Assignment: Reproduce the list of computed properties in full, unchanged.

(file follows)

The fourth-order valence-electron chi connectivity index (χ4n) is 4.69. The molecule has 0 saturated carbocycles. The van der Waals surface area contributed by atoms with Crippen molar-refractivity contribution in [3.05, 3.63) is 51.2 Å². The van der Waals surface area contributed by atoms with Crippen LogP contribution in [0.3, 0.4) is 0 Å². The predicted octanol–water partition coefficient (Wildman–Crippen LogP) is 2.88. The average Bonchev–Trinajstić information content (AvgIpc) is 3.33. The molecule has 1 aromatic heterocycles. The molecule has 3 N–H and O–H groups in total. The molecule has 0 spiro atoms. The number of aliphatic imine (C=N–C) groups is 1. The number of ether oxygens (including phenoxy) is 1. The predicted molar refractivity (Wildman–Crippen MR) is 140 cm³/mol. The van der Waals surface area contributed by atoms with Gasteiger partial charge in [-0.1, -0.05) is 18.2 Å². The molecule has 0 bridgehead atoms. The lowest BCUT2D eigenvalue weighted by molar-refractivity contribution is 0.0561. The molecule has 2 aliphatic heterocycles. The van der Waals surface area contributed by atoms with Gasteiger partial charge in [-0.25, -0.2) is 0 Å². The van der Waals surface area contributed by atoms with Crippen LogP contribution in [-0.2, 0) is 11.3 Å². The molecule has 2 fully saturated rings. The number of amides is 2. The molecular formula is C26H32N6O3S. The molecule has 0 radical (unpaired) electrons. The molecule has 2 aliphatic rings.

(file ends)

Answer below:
The fourth-order valence-electron chi connectivity index (χ4n) is 4.69. The molecule has 0 saturated carbocycles. The van der Waals surface area contributed by atoms with Crippen molar-refractivity contribution in [3.05, 3.63) is 51.2 Å². The van der Waals surface area contributed by atoms with Crippen LogP contribution in [0.3, 0.4) is 0 Å². The predicted octanol–water partition coefficient (Wildman–Crippen LogP) is 2.88. The average Bonchev–Trinajstić information content (AvgIpc) is 3.33. The molecule has 1 aromatic heterocycles. The molecule has 3 N–H and O–H groups in total. The molecule has 0 spiro atoms. The number of aliphatic imine (C=N–C) groups is 1. The number of ether oxygens (including phenoxy) is 1. The predicted molar refractivity (Wildman–Crippen MR) is 140 cm³/mol. The van der Waals surface area contributed by atoms with Gasteiger partial charge in [-0.1, -0.05) is 18.2 Å². The molecule has 0 bridgehead atoms. The lowest BCUT2D eigenvalue weighted by molar-refractivity contribution is 0.0561. The molecule has 2 aliphatic heterocycles. The van der Waals surface area contributed by atoms with Gasteiger partial charge in [-0.25, -0.2) is 0 Å². The van der Waals surface area contributed by atoms with Crippen LogP contribution in [-0.2, 0) is 11.3 Å². The molecule has 2 fully saturated rings. The number of amides is 2. The molecular formula is C26H32N6O3S. The molecule has 0 radical (unpaired) electrons. The molecule has 2 aliphatic rings.